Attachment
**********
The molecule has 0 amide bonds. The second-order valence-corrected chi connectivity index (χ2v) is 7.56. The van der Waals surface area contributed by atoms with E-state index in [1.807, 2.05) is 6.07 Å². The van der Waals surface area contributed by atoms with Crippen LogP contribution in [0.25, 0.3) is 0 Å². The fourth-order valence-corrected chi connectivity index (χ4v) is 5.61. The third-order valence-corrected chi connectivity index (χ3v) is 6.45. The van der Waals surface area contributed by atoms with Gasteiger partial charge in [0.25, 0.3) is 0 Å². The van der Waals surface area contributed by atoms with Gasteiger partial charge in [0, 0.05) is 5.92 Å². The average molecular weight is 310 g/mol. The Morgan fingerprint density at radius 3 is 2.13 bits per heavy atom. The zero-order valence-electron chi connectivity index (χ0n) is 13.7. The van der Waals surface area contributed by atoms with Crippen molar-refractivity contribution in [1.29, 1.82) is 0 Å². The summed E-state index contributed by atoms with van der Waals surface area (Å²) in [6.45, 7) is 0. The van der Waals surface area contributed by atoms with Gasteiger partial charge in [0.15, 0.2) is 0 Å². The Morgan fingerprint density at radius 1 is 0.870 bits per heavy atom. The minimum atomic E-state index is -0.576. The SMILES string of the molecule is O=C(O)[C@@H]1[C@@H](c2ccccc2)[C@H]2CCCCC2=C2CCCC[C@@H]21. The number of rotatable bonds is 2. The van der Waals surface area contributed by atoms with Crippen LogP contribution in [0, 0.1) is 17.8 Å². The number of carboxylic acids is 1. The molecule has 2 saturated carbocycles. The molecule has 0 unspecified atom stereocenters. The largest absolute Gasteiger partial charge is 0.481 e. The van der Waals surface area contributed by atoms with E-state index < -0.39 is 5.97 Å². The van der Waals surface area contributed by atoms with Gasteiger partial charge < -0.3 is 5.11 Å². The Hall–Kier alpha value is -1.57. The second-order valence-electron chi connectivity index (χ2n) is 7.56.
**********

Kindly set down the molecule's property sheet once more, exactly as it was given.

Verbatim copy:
The molecule has 0 amide bonds. The second-order valence-corrected chi connectivity index (χ2v) is 7.56. The van der Waals surface area contributed by atoms with E-state index in [1.807, 2.05) is 6.07 Å². The van der Waals surface area contributed by atoms with Crippen LogP contribution in [0.25, 0.3) is 0 Å². The fourth-order valence-corrected chi connectivity index (χ4v) is 5.61. The third-order valence-corrected chi connectivity index (χ3v) is 6.45. The van der Waals surface area contributed by atoms with Gasteiger partial charge in [0.25, 0.3) is 0 Å². The van der Waals surface area contributed by atoms with Gasteiger partial charge in [0, 0.05) is 5.92 Å². The average molecular weight is 310 g/mol. The Morgan fingerprint density at radius 3 is 2.13 bits per heavy atom. The zero-order valence-electron chi connectivity index (χ0n) is 13.7. The van der Waals surface area contributed by atoms with Crippen molar-refractivity contribution in [1.29, 1.82) is 0 Å². The summed E-state index contributed by atoms with van der Waals surface area (Å²) in [6.45, 7) is 0. The van der Waals surface area contributed by atoms with Gasteiger partial charge in [0.15, 0.2) is 0 Å². The Morgan fingerprint density at radius 1 is 0.870 bits per heavy atom. The minimum atomic E-state index is -0.576. The SMILES string of the molecule is O=C(O)[C@@H]1[C@@H](c2ccccc2)[C@H]2CCCCC2=C2CCCC[C@@H]21. The number of rotatable bonds is 2. The van der Waals surface area contributed by atoms with Crippen LogP contribution in [0, 0.1) is 17.8 Å². The number of carboxylic acids is 1. The molecule has 2 saturated carbocycles. The molecule has 0 unspecified atom stereocenters. The largest absolute Gasteiger partial charge is 0.481 e. The van der Waals surface area contributed by atoms with E-state index < -0.39 is 5.97 Å². The van der Waals surface area contributed by atoms with Gasteiger partial charge < -0.3 is 5.11 Å². The Hall–Kier alpha value is -1.57. The second-order valence-electron chi connectivity index (χ2n) is 7.56.